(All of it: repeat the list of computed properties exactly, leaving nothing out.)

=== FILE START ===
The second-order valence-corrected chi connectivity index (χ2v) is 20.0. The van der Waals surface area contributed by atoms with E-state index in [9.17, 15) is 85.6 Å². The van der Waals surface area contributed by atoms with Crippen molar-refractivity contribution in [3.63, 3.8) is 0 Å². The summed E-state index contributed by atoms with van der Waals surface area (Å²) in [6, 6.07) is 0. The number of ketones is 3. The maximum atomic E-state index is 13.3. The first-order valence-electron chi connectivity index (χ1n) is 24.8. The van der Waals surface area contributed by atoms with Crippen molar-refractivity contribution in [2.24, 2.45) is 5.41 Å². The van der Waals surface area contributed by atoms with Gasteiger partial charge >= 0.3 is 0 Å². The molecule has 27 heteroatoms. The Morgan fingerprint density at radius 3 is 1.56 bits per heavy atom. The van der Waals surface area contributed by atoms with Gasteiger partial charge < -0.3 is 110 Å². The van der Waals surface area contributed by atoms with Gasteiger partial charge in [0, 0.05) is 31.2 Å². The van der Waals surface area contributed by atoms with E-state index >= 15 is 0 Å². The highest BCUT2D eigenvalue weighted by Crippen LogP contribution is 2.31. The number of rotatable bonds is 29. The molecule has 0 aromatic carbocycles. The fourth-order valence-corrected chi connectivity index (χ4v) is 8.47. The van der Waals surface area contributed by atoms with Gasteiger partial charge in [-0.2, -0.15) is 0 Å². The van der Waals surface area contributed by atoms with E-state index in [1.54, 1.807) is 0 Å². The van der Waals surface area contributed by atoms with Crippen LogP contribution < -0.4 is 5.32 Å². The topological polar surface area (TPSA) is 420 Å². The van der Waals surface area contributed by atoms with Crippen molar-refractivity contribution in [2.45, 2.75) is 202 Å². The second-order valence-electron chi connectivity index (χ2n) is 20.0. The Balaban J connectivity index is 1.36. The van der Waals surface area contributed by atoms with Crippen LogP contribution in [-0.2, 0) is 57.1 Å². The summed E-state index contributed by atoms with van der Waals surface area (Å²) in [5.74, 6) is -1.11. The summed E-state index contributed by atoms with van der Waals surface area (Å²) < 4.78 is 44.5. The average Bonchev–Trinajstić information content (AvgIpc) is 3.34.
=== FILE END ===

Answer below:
The second-order valence-corrected chi connectivity index (χ2v) is 20.0. The van der Waals surface area contributed by atoms with E-state index in [9.17, 15) is 85.6 Å². The van der Waals surface area contributed by atoms with Crippen molar-refractivity contribution in [3.63, 3.8) is 0 Å². The summed E-state index contributed by atoms with van der Waals surface area (Å²) in [6, 6.07) is 0. The number of ketones is 3. The maximum atomic E-state index is 13.3. The first-order valence-electron chi connectivity index (χ1n) is 24.8. The van der Waals surface area contributed by atoms with Crippen molar-refractivity contribution in [2.24, 2.45) is 5.41 Å². The van der Waals surface area contributed by atoms with Gasteiger partial charge >= 0.3 is 0 Å². The molecule has 27 heteroatoms. The Morgan fingerprint density at radius 3 is 1.56 bits per heavy atom. The van der Waals surface area contributed by atoms with Gasteiger partial charge < -0.3 is 110 Å². The van der Waals surface area contributed by atoms with Gasteiger partial charge in [0, 0.05) is 31.2 Å². The van der Waals surface area contributed by atoms with E-state index >= 15 is 0 Å². The highest BCUT2D eigenvalue weighted by Crippen LogP contribution is 2.31. The number of rotatable bonds is 29. The molecule has 0 aromatic carbocycles. The fourth-order valence-corrected chi connectivity index (χ4v) is 8.47. The van der Waals surface area contributed by atoms with Gasteiger partial charge in [-0.2, -0.15) is 0 Å². The van der Waals surface area contributed by atoms with E-state index in [1.54, 1.807) is 0 Å². The van der Waals surface area contributed by atoms with Crippen LogP contribution < -0.4 is 5.32 Å². The topological polar surface area (TPSA) is 420 Å². The van der Waals surface area contributed by atoms with Crippen molar-refractivity contribution in [2.45, 2.75) is 202 Å². The second-order valence-electron chi connectivity index (χ2n) is 20.0. The Balaban J connectivity index is 1.36. The van der Waals surface area contributed by atoms with Crippen LogP contribution in [-0.2, 0) is 57.1 Å². The summed E-state index contributed by atoms with van der Waals surface area (Å²) in [5.74, 6) is -1.11. The summed E-state index contributed by atoms with van der Waals surface area (Å²) < 4.78 is 44.5. The average Bonchev–Trinajstić information content (AvgIpc) is 3.34.